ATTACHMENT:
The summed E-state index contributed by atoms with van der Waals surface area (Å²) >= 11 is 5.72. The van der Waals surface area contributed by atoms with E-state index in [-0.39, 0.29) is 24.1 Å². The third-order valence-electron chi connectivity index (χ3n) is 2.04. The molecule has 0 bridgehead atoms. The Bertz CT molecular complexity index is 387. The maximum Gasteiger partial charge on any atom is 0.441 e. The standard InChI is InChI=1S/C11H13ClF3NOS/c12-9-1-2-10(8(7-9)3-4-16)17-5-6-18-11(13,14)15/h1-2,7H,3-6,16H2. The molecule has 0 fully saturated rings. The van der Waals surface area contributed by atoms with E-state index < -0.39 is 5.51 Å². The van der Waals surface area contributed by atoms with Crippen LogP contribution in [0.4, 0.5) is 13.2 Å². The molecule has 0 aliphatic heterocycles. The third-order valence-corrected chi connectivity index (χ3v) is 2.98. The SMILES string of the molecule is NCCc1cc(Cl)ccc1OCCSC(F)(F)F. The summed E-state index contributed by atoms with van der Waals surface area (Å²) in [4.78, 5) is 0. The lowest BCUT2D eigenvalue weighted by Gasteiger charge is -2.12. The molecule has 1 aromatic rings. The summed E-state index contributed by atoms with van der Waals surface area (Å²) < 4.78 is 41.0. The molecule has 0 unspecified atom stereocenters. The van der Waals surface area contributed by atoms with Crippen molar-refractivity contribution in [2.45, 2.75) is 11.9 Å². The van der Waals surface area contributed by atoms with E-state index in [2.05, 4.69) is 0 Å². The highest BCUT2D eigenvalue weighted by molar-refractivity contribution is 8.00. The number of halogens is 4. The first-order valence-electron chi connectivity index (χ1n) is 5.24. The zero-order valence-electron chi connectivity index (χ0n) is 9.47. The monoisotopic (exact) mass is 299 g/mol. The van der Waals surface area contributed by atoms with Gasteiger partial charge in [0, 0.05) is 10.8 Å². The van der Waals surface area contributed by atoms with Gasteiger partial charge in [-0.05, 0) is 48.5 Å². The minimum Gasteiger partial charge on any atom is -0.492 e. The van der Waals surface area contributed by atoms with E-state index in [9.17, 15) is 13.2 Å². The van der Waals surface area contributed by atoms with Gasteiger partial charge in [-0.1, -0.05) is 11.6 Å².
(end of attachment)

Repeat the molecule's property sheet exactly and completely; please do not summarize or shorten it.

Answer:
The summed E-state index contributed by atoms with van der Waals surface area (Å²) >= 11 is 5.72. The van der Waals surface area contributed by atoms with E-state index in [-0.39, 0.29) is 24.1 Å². The third-order valence-electron chi connectivity index (χ3n) is 2.04. The molecule has 0 bridgehead atoms. The Bertz CT molecular complexity index is 387. The maximum Gasteiger partial charge on any atom is 0.441 e. The standard InChI is InChI=1S/C11H13ClF3NOS/c12-9-1-2-10(8(7-9)3-4-16)17-5-6-18-11(13,14)15/h1-2,7H,3-6,16H2. The molecule has 0 fully saturated rings. The van der Waals surface area contributed by atoms with E-state index < -0.39 is 5.51 Å². The van der Waals surface area contributed by atoms with Crippen LogP contribution in [0.4, 0.5) is 13.2 Å². The molecule has 0 aliphatic heterocycles. The third-order valence-corrected chi connectivity index (χ3v) is 2.98. The SMILES string of the molecule is NCCc1cc(Cl)ccc1OCCSC(F)(F)F. The summed E-state index contributed by atoms with van der Waals surface area (Å²) in [4.78, 5) is 0. The lowest BCUT2D eigenvalue weighted by Gasteiger charge is -2.12. The molecule has 1 aromatic rings. The summed E-state index contributed by atoms with van der Waals surface area (Å²) < 4.78 is 41.0. The molecule has 0 unspecified atom stereocenters. The van der Waals surface area contributed by atoms with Crippen molar-refractivity contribution in [2.45, 2.75) is 11.9 Å². The van der Waals surface area contributed by atoms with E-state index in [2.05, 4.69) is 0 Å². The highest BCUT2D eigenvalue weighted by molar-refractivity contribution is 8.00. The number of halogens is 4. The first-order valence-electron chi connectivity index (χ1n) is 5.24. The zero-order valence-electron chi connectivity index (χ0n) is 9.47. The monoisotopic (exact) mass is 299 g/mol. The van der Waals surface area contributed by atoms with Gasteiger partial charge in [0, 0.05) is 10.8 Å². The van der Waals surface area contributed by atoms with Gasteiger partial charge in [-0.05, 0) is 48.5 Å². The minimum Gasteiger partial charge on any atom is -0.492 e. The van der Waals surface area contributed by atoms with E-state index in [9.17, 15) is 13.2 Å². The van der Waals surface area contributed by atoms with Gasteiger partial charge in [-0.1, -0.05) is 11.6 Å².